A cut above the cutworms below
By Jennifer Bogdan
New cutworm research helps fill in the gaps toward developing an integrated pest management program.
By Jennifer Bogdan
Cutworms are no stranger to the Prairies – these native insects have been causing sporadic but significant damage to crops since the early 1900s. But after more than a century of advancements in agriculture, we still don’t have a concrete solution for effectively managing cutworms on a consistent basis. A solid integrated pest management (IPM) plan requires thorough knowledge of the target pest but, for cutworms, a lot of this information was lacking. This is perhaps surprising, considering the long-standing pest status of cutworms.
Maya Evenden, professor in the biological sciences department at the University of Alberta, identified some key cutworm research gaps.
“For cutworms, there has been a lot of basic biology work and research on pheromone identification, but this is relatively old research from the 1970s and 1980s. As cropping systems and varieties change along with our changing climate, we will likely see a shift in plant-insect interactions between crops and cutworms. That is why we studied the effect of host plant species and the fertilization regime on cutworm performance and preference,” she says.
Ronald Batallas, now a science instructor and invertebrate lab co-ordinator in the University of Alberta’s Biological Sciences Department, investigated cutworm-host plant interactions for his PhD thesis. Batallas selected two cutworm species, the redbacked cutworm (RBC) and the pale western cutworm (PWC), both common agricultural pests on the Prairies. He conducted three laboratory experiments to (1) measure larval performance (how capable a larva is in reaching its maximum growth potential) on three different host plant species (canola, spring wheat, and field peas) in a no-choice scenario; (2) determine larval feeding preference between these crops in a choice scenario; and (3) determine if fertilizer alters the suitability of the host crop (canola and wheat) for either cutworm species.
PWC has low survivability on field pea
In the no-choice experiment, RBC larvae were less influenced by the specific host crop; more than 87 per cent of larvae successfully reached pupation when fed canola, wheat, or peas. On the contrary, PWC larvae were very responsive to the host crop – larvae reared on wheat had 88 per cent survival, followed by canola at 66 per cent survival. Only 22 per cent of larvae reared on field pea were able to reach pupation.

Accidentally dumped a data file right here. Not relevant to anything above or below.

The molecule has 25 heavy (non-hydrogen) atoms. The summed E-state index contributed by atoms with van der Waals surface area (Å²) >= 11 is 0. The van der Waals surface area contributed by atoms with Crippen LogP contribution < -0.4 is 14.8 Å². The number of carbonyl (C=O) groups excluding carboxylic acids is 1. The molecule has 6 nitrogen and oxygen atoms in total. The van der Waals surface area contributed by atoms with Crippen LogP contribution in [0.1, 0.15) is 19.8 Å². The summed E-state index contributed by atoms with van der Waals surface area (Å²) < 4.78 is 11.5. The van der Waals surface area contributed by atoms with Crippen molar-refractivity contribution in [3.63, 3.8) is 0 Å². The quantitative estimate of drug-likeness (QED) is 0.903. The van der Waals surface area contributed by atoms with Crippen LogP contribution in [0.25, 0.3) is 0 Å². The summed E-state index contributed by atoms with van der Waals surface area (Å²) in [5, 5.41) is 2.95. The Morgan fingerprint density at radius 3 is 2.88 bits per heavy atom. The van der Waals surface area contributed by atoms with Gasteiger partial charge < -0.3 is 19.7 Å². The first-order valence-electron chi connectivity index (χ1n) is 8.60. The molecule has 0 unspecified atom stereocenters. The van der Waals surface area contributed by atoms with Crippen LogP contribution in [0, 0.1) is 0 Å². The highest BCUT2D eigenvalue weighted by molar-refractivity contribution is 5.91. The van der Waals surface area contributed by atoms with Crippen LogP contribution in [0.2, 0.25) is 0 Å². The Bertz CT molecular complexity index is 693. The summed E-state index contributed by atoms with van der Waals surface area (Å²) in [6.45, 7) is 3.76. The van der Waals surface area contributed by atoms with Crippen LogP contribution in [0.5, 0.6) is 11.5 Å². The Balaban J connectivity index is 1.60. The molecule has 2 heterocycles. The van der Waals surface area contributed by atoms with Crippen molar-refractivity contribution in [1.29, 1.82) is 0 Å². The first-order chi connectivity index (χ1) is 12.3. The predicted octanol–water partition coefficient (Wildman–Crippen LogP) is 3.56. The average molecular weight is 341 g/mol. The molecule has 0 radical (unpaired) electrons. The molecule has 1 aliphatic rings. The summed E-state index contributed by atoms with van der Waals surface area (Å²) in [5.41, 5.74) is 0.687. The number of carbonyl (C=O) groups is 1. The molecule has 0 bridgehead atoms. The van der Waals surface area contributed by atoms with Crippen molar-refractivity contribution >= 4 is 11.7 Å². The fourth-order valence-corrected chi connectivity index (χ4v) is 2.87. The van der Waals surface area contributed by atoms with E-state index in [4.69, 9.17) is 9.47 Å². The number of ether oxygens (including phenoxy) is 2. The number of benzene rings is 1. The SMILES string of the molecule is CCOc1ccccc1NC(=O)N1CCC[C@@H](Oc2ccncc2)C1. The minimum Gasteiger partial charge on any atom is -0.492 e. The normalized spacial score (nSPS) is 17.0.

As a measure of reproductive fitness (the ability to reach the adult stage and produce offspring), the pupae reared from each host crop were weighed and compared based on sex. For RBC, the ranking of female pupal weights was canola = peas > wheat; in other words, canola and pea were roughly equal, and both were preferred over wheat. No difference was observed in the males. For PWC, both female and male pupal weights were ranked wheat > peas > canola.
“These results show that RBC larvae raised on canola or peas and PWC larvae raised on wheat may have higher reproductive capabilities, so the crop species they develop on could influence the cutworm population density in the field,” Batallas explains
Different cutworm species prefer different foods, and perform better when they can feed on their favourites
Redbacked and pale western cutworms are generalist feeders, consuming many different plant species in order to survive. But that doesn’t mean they don’t have their favourite foods to eat. In the choice experiments, where the larvae had equal access to all three host crops, both cutworm species showed clear feeding preferences. Redbacked cutworm larvae consumed the most canola plant mass, followed by wheat and then peas. Pale western cutworm larvae consumed significantly higher wheat biomass compared to canola and peas.